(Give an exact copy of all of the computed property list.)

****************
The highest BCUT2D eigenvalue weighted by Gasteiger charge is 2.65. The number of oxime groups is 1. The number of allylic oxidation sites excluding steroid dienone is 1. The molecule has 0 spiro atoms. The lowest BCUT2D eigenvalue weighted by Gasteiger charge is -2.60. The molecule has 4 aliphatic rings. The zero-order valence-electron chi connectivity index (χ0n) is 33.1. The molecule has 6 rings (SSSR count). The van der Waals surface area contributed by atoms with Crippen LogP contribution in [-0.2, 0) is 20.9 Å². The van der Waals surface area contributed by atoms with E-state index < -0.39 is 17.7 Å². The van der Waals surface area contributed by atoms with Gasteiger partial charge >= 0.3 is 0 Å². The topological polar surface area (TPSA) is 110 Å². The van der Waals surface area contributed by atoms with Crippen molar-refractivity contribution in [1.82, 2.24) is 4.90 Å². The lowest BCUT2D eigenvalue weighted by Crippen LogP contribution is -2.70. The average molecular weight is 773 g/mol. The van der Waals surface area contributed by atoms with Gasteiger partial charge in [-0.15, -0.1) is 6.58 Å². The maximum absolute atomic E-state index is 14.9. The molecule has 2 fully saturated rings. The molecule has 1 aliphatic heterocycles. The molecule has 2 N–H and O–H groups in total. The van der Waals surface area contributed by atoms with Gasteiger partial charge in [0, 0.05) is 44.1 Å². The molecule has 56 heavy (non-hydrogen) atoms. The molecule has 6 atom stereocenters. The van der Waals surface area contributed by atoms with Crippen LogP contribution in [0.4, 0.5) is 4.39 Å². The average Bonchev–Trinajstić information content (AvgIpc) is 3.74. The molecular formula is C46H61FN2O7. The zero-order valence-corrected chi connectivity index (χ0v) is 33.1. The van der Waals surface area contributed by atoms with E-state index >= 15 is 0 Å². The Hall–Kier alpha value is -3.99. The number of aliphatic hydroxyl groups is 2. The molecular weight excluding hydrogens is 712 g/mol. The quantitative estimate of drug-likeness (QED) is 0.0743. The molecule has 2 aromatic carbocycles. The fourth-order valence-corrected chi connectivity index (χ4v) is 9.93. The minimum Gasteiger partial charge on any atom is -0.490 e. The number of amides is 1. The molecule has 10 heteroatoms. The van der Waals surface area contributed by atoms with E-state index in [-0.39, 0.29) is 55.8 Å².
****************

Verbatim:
The highest BCUT2D eigenvalue weighted by Gasteiger charge is 2.65. The number of oxime groups is 1. The number of allylic oxidation sites excluding steroid dienone is 1. The molecule has 0 spiro atoms. The lowest BCUT2D eigenvalue weighted by Gasteiger charge is -2.60. The molecule has 4 aliphatic rings. The zero-order valence-electron chi connectivity index (χ0n) is 33.1. The molecule has 6 rings (SSSR count). The van der Waals surface area contributed by atoms with Crippen LogP contribution in [-0.2, 0) is 20.9 Å². The van der Waals surface area contributed by atoms with E-state index < -0.39 is 17.7 Å². The van der Waals surface area contributed by atoms with Gasteiger partial charge >= 0.3 is 0 Å². The topological polar surface area (TPSA) is 110 Å². The van der Waals surface area contributed by atoms with Crippen molar-refractivity contribution in [1.82, 2.24) is 4.90 Å². The lowest BCUT2D eigenvalue weighted by Crippen LogP contribution is -2.70. The average molecular weight is 773 g/mol. The van der Waals surface area contributed by atoms with Gasteiger partial charge in [-0.15, -0.1) is 6.58 Å². The maximum absolute atomic E-state index is 14.9. The molecule has 2 fully saturated rings. The molecule has 1 aliphatic heterocycles. The molecule has 2 N–H and O–H groups in total. The van der Waals surface area contributed by atoms with Gasteiger partial charge in [0, 0.05) is 44.1 Å². The molecule has 56 heavy (non-hydrogen) atoms. The molecule has 6 atom stereocenters. The van der Waals surface area contributed by atoms with Crippen LogP contribution in [0.4, 0.5) is 4.39 Å². The average Bonchev–Trinajstić information content (AvgIpc) is 3.74. The molecular formula is C46H61FN2O7. The zero-order valence-corrected chi connectivity index (χ0v) is 33.1. The van der Waals surface area contributed by atoms with E-state index >= 15 is 0 Å². The Hall–Kier alpha value is -3.99. The number of aliphatic hydroxyl groups is 2. The molecular weight excluding hydrogens is 712 g/mol. The quantitative estimate of drug-likeness (QED) is 0.0743. The molecule has 2 aromatic carbocycles. The fourth-order valence-corrected chi connectivity index (χ4v) is 9.93. The minimum Gasteiger partial charge on any atom is -0.490 e. The number of amides is 1. The molecule has 10 heteroatoms. The van der Waals surface area contributed by atoms with E-state index in [-0.39, 0.29) is 55.8 Å².